## Abstract

Optical frequency division of an ultrastable laser to the microwave frequency range by an optical frequency comb has allowed the generation of microwave signals with unprecedently high spectral purity and stability. However, the generated microwave signal will suffer from a very low power level if no external optical frequency comb repetition rate multiplication device is used. This paper reports theoretical and experimental studies on the beneficial use of the Vernier effect together with the spectral selective filtering in a double directional coupler add-drop optical fibre ring resonator to increase the comb repetition rate and generate high power microwaves. The studies are focused on two selective filtering aspects: the high rejection of undesirable optical modes of the frequency comb and the transmission of the desirable modes with the lowest possible loss. Moreover, the conservation of the frequency comb stability and linewidth at the resonator output is particularly considered. Accordingly, a fibre ring resonator is designed, fabricated, and characterized, and a technique to stabilize the resonator’s resonance comb is proposed. A significant power gain is achieved for the photonically generated beat note at 10 GHz. Routes to highly improve the performances of such proof-of-concept device are also discussed.

### Similar content being viewed by others

## Introduction

For more than twenty years, optics, nonlinear optics and microwave-photonics have proven themselves as elegant and reliable solutions for the development of microwave and millimetre-wave sources featuring very high stability and spectral purity^{1,2,3,4,5,6}. The advent of optical frequency combs generated by femtosecond lasers in the late 1990 s^{7,8,9} has particularly revolutionized the time and frequency metrology domain. These femtosecond lasers have allowed the establishment of “bridges” linking distant parts in the electromagnetic spectrum (gamma ray, X-ray, UV, IR, microwave, …). Following this discovery, the principle of optical frequency division of an ultrastable laser to much lower frequencies (microwave frequency range) by an optical frequency comb has been demonstrated^{10}. Through this process, photonic generation of microwave signals with unprecedently high spectral purity and stability is achieved. Such performances become increasingly crucial in several areas of applications, particularly in communication systems, radars, signal processing, radio astronomy, satellites, GPS navigation, spectroscopy and in time and frequency metrology.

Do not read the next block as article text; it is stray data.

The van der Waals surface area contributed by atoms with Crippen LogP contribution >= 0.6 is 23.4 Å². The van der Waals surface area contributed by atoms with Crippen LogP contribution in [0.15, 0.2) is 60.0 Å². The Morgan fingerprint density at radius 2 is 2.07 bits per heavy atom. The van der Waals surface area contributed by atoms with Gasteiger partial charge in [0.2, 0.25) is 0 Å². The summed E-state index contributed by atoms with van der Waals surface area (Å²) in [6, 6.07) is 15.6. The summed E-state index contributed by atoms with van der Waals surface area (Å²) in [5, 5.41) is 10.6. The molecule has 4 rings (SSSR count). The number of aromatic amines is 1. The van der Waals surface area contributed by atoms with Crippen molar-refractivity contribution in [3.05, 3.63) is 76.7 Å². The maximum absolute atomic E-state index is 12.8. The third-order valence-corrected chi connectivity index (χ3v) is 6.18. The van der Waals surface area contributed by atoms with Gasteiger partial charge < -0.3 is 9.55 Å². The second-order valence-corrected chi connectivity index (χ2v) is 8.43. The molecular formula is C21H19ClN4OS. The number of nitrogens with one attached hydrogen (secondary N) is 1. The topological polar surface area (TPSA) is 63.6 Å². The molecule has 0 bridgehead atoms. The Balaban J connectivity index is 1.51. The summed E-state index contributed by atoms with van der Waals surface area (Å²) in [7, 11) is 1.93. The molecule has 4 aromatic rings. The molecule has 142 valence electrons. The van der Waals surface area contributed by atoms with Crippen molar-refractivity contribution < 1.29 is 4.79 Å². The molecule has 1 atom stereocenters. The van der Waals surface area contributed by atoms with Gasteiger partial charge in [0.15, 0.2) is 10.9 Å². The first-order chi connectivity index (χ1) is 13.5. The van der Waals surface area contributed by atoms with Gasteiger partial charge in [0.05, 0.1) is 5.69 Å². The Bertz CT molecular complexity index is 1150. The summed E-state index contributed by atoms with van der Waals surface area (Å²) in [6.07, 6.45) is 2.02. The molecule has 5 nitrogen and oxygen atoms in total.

In this approach, the frequency of a continuous wave laser is first stabilized onto an optical mode of an ultrastable optical cavity. This ultrastable laser is then used to stabilize the repetition rate frequency (*f*_{
rep
}) of an optical frequency comb (OFC) generated by a self-referenced femtosecond laser. This transfers the spectral purity and the stability of the ultrastable laser to the frequency comb modes. The photodetection of this OFC provides a RF frequency comb at *f*_{
rep
} and its harmonics. A bandpass microwave filter then selects any desired microwave frequency and rejects the other components of the RF frequency comb. Here, the OFC acts as an optical-to-microwave stability bridge, since the stability of the ultrastable laser is (ideally) conserved in fractional values in the microwave domain. It also acts as an optical-to-microwave phase noise divider, as the generated microwaves benefit from an extremely low phase noise level, corresponding theoretically to a reduction by 20 log *R* in the ultrastable laser phase noise, where *R* is the frequency ratio between the ultrastable laser and the generated microwave harmonic (20 log *R* = 86 dB between a laser at 200 THz and a microwave harmonic at 10 GHz). Outstanding results are obtained today with this process in terms of stability and absolute phase noise level^{11,12,13} (fractional frequency stability below 6.5 × 10^{−16} at one second and phase noise level below −105 dBc/Hz and −167 dBc/Hz, respectively, at 1 Hz and 10 kHz offset frequencies from a 12 GHz carrier^{14}). Unfortunately, if no external OFC repetition rate multiplication device is used, this 10 GHz photonically generated microwave signal will suffer from a very low power level (around −30 dBm with standard PIN photodiodes). This is because the low mode spacing of the OFC (*f*_{
rep
} ≈ hundreds of MHz) leads to a rapid saturation of the photodiode used for the conversion of the OFC into the microwave frequency domain.